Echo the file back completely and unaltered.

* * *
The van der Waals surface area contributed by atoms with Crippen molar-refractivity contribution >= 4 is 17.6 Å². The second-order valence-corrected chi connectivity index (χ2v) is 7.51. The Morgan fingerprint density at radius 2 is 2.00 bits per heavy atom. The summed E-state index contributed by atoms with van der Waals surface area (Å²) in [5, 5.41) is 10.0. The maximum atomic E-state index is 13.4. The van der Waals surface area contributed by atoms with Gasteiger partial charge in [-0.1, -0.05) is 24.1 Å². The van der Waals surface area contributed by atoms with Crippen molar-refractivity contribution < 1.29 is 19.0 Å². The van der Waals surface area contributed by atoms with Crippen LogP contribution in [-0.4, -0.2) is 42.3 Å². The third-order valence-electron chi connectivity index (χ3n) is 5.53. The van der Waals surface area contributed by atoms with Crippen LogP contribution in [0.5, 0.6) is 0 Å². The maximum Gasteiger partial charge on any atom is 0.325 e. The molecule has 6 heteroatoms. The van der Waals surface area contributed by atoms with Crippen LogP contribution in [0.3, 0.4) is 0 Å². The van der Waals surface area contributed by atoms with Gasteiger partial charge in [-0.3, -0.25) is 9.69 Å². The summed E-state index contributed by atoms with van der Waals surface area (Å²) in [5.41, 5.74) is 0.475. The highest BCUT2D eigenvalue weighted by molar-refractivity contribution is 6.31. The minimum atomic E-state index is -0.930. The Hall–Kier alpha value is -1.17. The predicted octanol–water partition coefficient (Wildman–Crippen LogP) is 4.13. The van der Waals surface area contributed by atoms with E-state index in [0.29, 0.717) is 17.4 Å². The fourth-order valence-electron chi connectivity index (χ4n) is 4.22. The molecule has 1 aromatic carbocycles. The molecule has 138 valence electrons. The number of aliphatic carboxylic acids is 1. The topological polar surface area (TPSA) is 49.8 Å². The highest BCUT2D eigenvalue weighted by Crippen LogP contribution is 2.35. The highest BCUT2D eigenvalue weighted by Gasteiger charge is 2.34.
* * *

The van der Waals surface area contributed by atoms with Crippen molar-refractivity contribution >= 4 is 17.6 Å². The second-order valence-corrected chi connectivity index (χ2v) is 7.51. The Morgan fingerprint density at radius 2 is 2.00 bits per heavy atom. The summed E-state index contributed by atoms with van der Waals surface area (Å²) in [5, 5.41) is 10.0. The maximum atomic E-state index is 13.4. The van der Waals surface area contributed by atoms with Gasteiger partial charge in [-0.1, -0.05) is 24.1 Å². The van der Waals surface area contributed by atoms with Crippen molar-refractivity contribution < 1.29 is 19.0 Å². The van der Waals surface area contributed by atoms with Crippen LogP contribution in [-0.4, -0.2) is 42.3 Å². The third-order valence-electron chi connectivity index (χ3n) is 5.53. The van der Waals surface area contributed by atoms with Crippen LogP contribution in [0.5, 0.6) is 0 Å². The maximum Gasteiger partial charge on any atom is 0.325 e. The molecule has 6 heteroatoms. The van der Waals surface area contributed by atoms with Crippen LogP contribution in [0.3, 0.4) is 0 Å². The van der Waals surface area contributed by atoms with Gasteiger partial charge in [-0.3, -0.25) is 9.69 Å². The summed E-state index contributed by atoms with van der Waals surface area (Å²) in [5.41, 5.74) is 0.475. The highest BCUT2D eigenvalue weighted by molar-refractivity contribution is 6.31. The minimum atomic E-state index is -0.930. The Hall–Kier alpha value is -1.17. The predicted octanol–water partition coefficient (Wildman–Crippen LogP) is 4.13. The van der Waals surface area contributed by atoms with E-state index in [0.29, 0.717) is 17.4 Å². The fourth-order valence-electron chi connectivity index (χ4n) is 4.22. The molecule has 1 aromatic carbocycles. The molecule has 138 valence electrons. The number of aliphatic carboxylic acids is 1. The topological polar surface area (TPSA) is 49.8 Å². The highest BCUT2D eigenvalue weighted by Crippen LogP contribution is 2.35. The highest BCUT2D eigenvalue weighted by Gasteiger charge is 2.34.